Army Sgt. Atanacio Haro Marin

Army Sgt. Atanacio Haro Marin

Died June 03, 2003 serving during Operation Iraqi Freedom

27, of Baldwin Park, Calif.; assigned to Battery C, 3rd Battalion, 16th Field Artillery Regiment, Fort Hood, Texas; killed by enemy south of Balad, Iraq, June 3. Marin was manning a checkpoint when his unit came under enemy fire from rocket-propelled grenades and small arms.

Baldwin Park soldier died from enemy fire in Iraq
Associated Press

BALDWIN PARK, Calif. — An Army sergeant ambushed and killed this week in Iraq was remembered by his family as a proud and courageous soldier who was living out a long-held dream of serving in the U.S. military.
Atanasio Haro Marin Jr. — whose name was spelled Atanacio Haromarin in a military announcement — died June 3 when his checkpoint was attacked with gunfire and rocket-propelled grenades.
“It takes a lot of courage to serve,” said Ismael Haro Marin, his older brother. “We are all going to miss him, we are missing him already. We wish it was a dream. We are trying to wake up to reality. There is so much pain.”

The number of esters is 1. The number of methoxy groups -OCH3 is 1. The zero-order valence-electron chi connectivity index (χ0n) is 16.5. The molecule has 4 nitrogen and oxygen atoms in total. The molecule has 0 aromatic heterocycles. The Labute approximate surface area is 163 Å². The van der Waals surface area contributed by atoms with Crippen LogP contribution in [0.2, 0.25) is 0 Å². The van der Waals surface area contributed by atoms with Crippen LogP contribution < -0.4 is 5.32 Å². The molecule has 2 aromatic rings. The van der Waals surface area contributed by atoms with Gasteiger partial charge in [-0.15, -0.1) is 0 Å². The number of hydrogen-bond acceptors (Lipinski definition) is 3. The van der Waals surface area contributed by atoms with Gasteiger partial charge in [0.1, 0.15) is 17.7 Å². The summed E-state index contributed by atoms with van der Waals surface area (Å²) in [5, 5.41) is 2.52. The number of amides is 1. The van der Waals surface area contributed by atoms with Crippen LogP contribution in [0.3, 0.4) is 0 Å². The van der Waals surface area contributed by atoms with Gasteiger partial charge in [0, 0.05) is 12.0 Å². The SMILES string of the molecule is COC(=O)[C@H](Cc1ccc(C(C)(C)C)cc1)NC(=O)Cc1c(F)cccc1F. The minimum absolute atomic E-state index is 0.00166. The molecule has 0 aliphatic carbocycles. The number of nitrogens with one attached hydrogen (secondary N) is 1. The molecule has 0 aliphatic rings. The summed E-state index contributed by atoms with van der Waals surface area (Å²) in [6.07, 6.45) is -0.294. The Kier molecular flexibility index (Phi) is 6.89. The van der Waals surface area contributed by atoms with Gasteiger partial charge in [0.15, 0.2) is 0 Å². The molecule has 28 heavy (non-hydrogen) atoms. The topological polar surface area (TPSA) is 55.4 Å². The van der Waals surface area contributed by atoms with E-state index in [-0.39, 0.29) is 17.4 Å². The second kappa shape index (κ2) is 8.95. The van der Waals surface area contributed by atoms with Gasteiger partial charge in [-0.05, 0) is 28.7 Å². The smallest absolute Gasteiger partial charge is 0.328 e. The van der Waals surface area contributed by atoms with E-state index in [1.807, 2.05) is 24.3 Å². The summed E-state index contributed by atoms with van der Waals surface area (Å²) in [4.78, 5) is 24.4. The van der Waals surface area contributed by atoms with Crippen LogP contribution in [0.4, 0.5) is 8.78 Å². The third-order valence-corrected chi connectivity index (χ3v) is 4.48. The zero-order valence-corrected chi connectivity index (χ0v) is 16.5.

Marin, 27, known as “Nacho” to his family, was born in Momax, Mexico, and lived there with his mother while his father, Atanasio, worked in California picking fruit and doing construction jobs to support seven children.
The family reunited in Los Angeles when he was 2, later moving to suburban Baldwin Park east of the city.
He competed on the Sierra Vista High School track team and also ran in a Los Angeles Marathon.
Upon graduation, he joined the National Guard over the objections of his parents, the family told the San Gabriel Valley Tribune. When his tour of duty ended, he transferred to the Army, and was making the military a career.
“I want to run from here and go to wherever he is at,” his distraught mother, Catalina, told KMEX-TV. “I want to see him even if he is dead, I want to kiss him.” Marin was assigned to Battery C, 3rd Battalion, 16th Field Artillery Regiment at Fort Hood, Texas.
He last saw his family during a January leave, two months before he left for the Middle East.
He managed to call home twice in April and had sent a Mother’s Day card that read: “Don’t worry, be happy.”
“He was never unhappy,” said his sister-in-law, Aracely Haro Marin. “He would say, ‘Don’t worry about it, there will be better times.’ ”

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